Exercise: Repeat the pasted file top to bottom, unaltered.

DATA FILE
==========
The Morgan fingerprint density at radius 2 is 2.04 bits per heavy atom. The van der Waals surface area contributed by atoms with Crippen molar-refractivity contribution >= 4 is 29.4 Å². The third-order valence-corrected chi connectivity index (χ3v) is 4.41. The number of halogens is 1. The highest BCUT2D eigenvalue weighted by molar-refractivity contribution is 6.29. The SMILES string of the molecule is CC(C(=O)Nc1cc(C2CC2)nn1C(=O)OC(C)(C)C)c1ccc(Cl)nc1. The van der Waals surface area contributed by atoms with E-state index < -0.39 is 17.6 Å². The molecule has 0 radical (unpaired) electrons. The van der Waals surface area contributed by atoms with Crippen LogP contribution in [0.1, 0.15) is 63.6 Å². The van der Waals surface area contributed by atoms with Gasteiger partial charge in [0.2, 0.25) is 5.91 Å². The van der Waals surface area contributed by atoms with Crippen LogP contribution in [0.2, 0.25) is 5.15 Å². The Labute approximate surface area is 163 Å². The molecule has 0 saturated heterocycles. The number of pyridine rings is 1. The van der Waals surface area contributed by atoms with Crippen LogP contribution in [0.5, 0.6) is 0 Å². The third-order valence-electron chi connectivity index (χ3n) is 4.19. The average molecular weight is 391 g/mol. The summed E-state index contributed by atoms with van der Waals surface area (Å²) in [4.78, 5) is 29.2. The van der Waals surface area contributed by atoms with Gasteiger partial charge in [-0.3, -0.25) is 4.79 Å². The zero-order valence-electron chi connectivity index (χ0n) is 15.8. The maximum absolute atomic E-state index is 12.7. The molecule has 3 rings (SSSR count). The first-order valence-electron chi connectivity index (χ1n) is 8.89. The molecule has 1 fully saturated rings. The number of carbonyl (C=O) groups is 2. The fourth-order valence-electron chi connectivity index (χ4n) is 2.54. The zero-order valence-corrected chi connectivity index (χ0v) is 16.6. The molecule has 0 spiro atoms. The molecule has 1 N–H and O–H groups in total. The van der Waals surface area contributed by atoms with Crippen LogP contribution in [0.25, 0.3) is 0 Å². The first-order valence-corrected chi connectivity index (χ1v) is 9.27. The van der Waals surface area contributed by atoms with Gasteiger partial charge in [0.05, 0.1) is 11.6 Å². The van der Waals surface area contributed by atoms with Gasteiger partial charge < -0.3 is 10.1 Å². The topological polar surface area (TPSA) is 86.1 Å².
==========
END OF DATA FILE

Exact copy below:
The Morgan fingerprint density at radius 2 is 2.04 bits per heavy atom. The van der Waals surface area contributed by atoms with Crippen molar-refractivity contribution >= 4 is 29.4 Å². The third-order valence-corrected chi connectivity index (χ3v) is 4.41. The number of halogens is 1. The highest BCUT2D eigenvalue weighted by molar-refractivity contribution is 6.29. The SMILES string of the molecule is CC(C(=O)Nc1cc(C2CC2)nn1C(=O)OC(C)(C)C)c1ccc(Cl)nc1. The van der Waals surface area contributed by atoms with E-state index < -0.39 is 17.6 Å². The molecule has 0 radical (unpaired) electrons. The van der Waals surface area contributed by atoms with Crippen LogP contribution in [0.1, 0.15) is 63.6 Å². The van der Waals surface area contributed by atoms with Gasteiger partial charge in [0.2, 0.25) is 5.91 Å². The van der Waals surface area contributed by atoms with Crippen LogP contribution in [0.2, 0.25) is 5.15 Å². The Labute approximate surface area is 163 Å². The molecule has 0 saturated heterocycles. The number of pyridine rings is 1. The van der Waals surface area contributed by atoms with Crippen LogP contribution in [0.5, 0.6) is 0 Å². The third-order valence-electron chi connectivity index (χ3n) is 4.19. The average molecular weight is 391 g/mol. The summed E-state index contributed by atoms with van der Waals surface area (Å²) in [4.78, 5) is 29.2. The van der Waals surface area contributed by atoms with Gasteiger partial charge in [-0.3, -0.25) is 4.79 Å². The zero-order valence-electron chi connectivity index (χ0n) is 15.8. The maximum absolute atomic E-state index is 12.7. The molecule has 3 rings (SSSR count). The first-order valence-electron chi connectivity index (χ1n) is 8.89. The molecule has 1 fully saturated rings. The number of carbonyl (C=O) groups is 2. The fourth-order valence-electron chi connectivity index (χ4n) is 2.54. The zero-order valence-corrected chi connectivity index (χ0v) is 16.6. The molecule has 0 spiro atoms. The molecule has 1 N–H and O–H groups in total. The van der Waals surface area contributed by atoms with Crippen LogP contribution in [0.25, 0.3) is 0 Å². The first-order valence-corrected chi connectivity index (χ1v) is 9.27. The van der Waals surface area contributed by atoms with Gasteiger partial charge in [0.05, 0.1) is 11.6 Å². The van der Waals surface area contributed by atoms with Gasteiger partial charge < -0.3 is 10.1 Å². The topological polar surface area (TPSA) is 86.1 Å².